Critic Peter Schjeldahl at The New Yorker dates the last contemporary painting show at MoMA to 1958, over 50 years ago. Which is to say, an exhibition of contemporary painting seems timely, if not overdue. Enter “The Forever Now: Contemporary Painting in an Atemporal World,” an exhibition of recent work by 17 contemporary painters up through April 5. Yet reviews of the show are hardly celebratory. Instead, they ring a death knell.
Schjeldahl writes of “dismay,” the “plight of painting,” and “crisis.” Thomas Micchelli, in his Hyperallergic review titled “The Death of Painting: All-New, 2014 Edition,” argues that the show affirms “the inability of painting to do anything surprising or new—aka painting is dead.” Schjeldahl, on the other hand, argues that painting is not dead, but rather that it has “lost symbolic force and function in a culture of promiscuous knowledge and glutting information.” Oh, well, great. From such statements, one can see why there have been no surveys of contemporary painting at MoMA. Painting is on its deathbed; somehow the medium has exhausted itself and is merely preparing to die, safely archived in the depths of MoMA’s warehouses where it can be brought out and examined as a historical curiosity.
However, if you visit “The Forever Now,” you might not glean that painting is dead–at least I didn’t. The works on view are big, bold paintings that are not afraid to embrace the medium and use color and size to declare their presence. Jam-packed as they are, they overwhelm MoMA’s space, and, unfortunately, each other. Sticking true to MoMA’s modus operendi to canonize taste, the show’s safe roster includes current art world favorites, such as the Germans Charline von Heyl and Kerstin Bratsch, Americans Julie Mehretu, Rashid Johnson, Mark Grotjahn, and Amy Sillman, and a new-favorite, the young (28-year-old) Columbian Oscar Murillo. Within them, there are some great paintings, and certainly a lot to talk about, but the curation fails to provide a good context for doing so.
More than review after review carping on the death of painting, what irks me most about the exhibition is its subtitle: “Contemporary Painting in an Atemporal World.” “Atemporal” seems a vague, but much cooler way of saying post-modern, while avoiding the complex burden that using the much-debated P-word would entail. Curator Laura Hoptman took the word “atemporal” from Sci-fi writer William Gibson, who, per the exhibition catalog, “in 2003 used the word atemporality to describe a new and strange state of the world in which, courtesy of the Internet, all eras seem to exist at once.” Sci-fi and the Internet would indeed provide a great context for a show of contemporary painting, but they are not strongly in evidence here. Hoptman glorifies the painting on view as zombie painting, half-dead and half-alive. While, again, the terminology is cool, the concept is thin, and all it does is reinforce the notion that nothing new can be done in painting (while presenting the acceptance of that as a new freedom).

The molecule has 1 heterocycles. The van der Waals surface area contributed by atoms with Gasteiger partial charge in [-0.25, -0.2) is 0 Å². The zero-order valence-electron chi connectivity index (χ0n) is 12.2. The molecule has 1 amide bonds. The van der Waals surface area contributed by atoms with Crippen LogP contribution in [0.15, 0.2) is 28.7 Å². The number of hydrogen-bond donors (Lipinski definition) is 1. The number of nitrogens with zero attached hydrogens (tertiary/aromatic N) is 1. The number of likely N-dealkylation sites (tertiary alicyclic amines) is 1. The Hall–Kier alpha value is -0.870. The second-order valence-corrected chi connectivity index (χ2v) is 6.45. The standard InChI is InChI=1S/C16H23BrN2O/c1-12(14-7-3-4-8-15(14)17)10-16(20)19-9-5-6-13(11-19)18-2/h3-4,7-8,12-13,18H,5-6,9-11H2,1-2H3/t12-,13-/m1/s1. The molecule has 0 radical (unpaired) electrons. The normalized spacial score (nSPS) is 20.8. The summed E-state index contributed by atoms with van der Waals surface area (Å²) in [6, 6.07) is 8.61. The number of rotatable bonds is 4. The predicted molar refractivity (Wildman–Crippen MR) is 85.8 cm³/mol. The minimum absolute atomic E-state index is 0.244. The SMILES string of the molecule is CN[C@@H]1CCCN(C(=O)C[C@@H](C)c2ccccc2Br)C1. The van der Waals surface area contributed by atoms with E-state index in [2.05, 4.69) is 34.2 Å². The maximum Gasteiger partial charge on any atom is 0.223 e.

“Atemporality” seems like purgatory, sentencing painting to the ennui of repeated gestures. But to freely use elements of art historical tradition does not have to equate to a death sentence, or even a half-death sentence. It is glib to say that these works are “atemporal,” that is, post-modern, and leave the relationship to the past with a mere reference to the Internet (capital “I”). Atemporality, zombies, and the Internet feel like a jargon-y sidestep that puts off dealing with what happens to art history when we discard the Modernist progress narrative and cult of originality. Certainly, of all places, MoMA could do a little better by the breadth of work being made today.